Agency Urges Caution on Net Neutrality

The chairman of the Federal Trade Commission on Wednesday recommended against additional regulation of high-speed Internet traffic.

Deborah Platt Majoras said policymakers should proceed cautiously on the issue of "net neutrality," which is the notion that all online traffic should be treated equally by Internet service providers.

In a statement issued Wednesday, Majoras said that without evidence of "market failure or demonstrated consumer harm, policy makers should be particularly hesitant to enact new regulation in this area."

In separate remarks before a lawyers' group Wednesday, Majoras said the agency was unaware of any market failure or consumer harm in the high-speed Internet market, according to a written copy of her speech.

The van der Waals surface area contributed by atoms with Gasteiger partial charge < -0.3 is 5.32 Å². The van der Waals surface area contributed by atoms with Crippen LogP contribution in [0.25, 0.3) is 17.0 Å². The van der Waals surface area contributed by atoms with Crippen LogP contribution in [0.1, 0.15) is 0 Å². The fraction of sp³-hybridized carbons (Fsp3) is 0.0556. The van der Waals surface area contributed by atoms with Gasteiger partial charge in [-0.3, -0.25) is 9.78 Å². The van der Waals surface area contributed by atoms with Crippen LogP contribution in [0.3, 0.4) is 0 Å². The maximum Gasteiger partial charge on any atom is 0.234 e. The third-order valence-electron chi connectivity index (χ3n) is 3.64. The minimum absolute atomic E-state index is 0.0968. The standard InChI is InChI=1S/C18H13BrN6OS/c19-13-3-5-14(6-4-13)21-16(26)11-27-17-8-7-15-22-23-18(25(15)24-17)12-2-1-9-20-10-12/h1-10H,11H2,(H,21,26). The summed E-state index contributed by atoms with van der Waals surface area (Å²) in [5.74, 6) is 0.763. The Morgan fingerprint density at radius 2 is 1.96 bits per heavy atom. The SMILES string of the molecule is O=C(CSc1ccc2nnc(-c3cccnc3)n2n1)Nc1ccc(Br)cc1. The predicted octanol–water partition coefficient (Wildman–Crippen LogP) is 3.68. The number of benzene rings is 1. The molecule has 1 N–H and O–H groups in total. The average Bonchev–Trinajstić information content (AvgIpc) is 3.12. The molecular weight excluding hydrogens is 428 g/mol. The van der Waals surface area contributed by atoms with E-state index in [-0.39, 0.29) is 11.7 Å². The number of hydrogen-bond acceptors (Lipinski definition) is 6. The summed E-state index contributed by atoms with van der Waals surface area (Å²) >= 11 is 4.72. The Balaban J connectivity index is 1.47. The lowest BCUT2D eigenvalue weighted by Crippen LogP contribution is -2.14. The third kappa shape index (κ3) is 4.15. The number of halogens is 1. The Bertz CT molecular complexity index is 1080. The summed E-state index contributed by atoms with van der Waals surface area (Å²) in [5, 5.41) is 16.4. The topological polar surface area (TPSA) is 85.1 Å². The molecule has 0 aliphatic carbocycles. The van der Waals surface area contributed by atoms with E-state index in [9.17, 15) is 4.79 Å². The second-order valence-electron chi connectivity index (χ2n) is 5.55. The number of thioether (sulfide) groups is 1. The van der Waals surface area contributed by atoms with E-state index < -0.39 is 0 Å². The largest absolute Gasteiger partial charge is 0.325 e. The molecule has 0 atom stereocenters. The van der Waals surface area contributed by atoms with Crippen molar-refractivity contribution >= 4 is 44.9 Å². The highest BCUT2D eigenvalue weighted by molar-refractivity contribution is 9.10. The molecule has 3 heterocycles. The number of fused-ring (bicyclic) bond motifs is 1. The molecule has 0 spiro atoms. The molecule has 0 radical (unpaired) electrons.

Majoras' comments provide support for telecommunications companies such as AT&T Inc. and Comcast Corp., which oppose so-called net neutrality regulation. They would like the option of charging customers more for transmitting certain content, such as live video, faster or more reliably than other data.

Supporters of net neutrality rules, including consumer groups and content providers such as Google Inc., are concerned that Internet access providers could slow or block content in the absence of such rules, particularly as Internet providers offer their own services, such as Internet phone calls.

Majoras also said the agency's report concludes that such competition concerns can be addressed by antitrust law.

The Federal Communications Commission and Department of Justice have jurisdiction over high-speed Internet access, while Congress has considered legislation that would mandate network neutrality.

The agency also said in its report that certain practices that would discriminate among Internet traffic, such as prioritizing some data or providing exclusive deals to content providers, "can benefit consumers" as well as harm them.

The report grew out of a workshop the agency held in February on Internet access and net neutrality issues.

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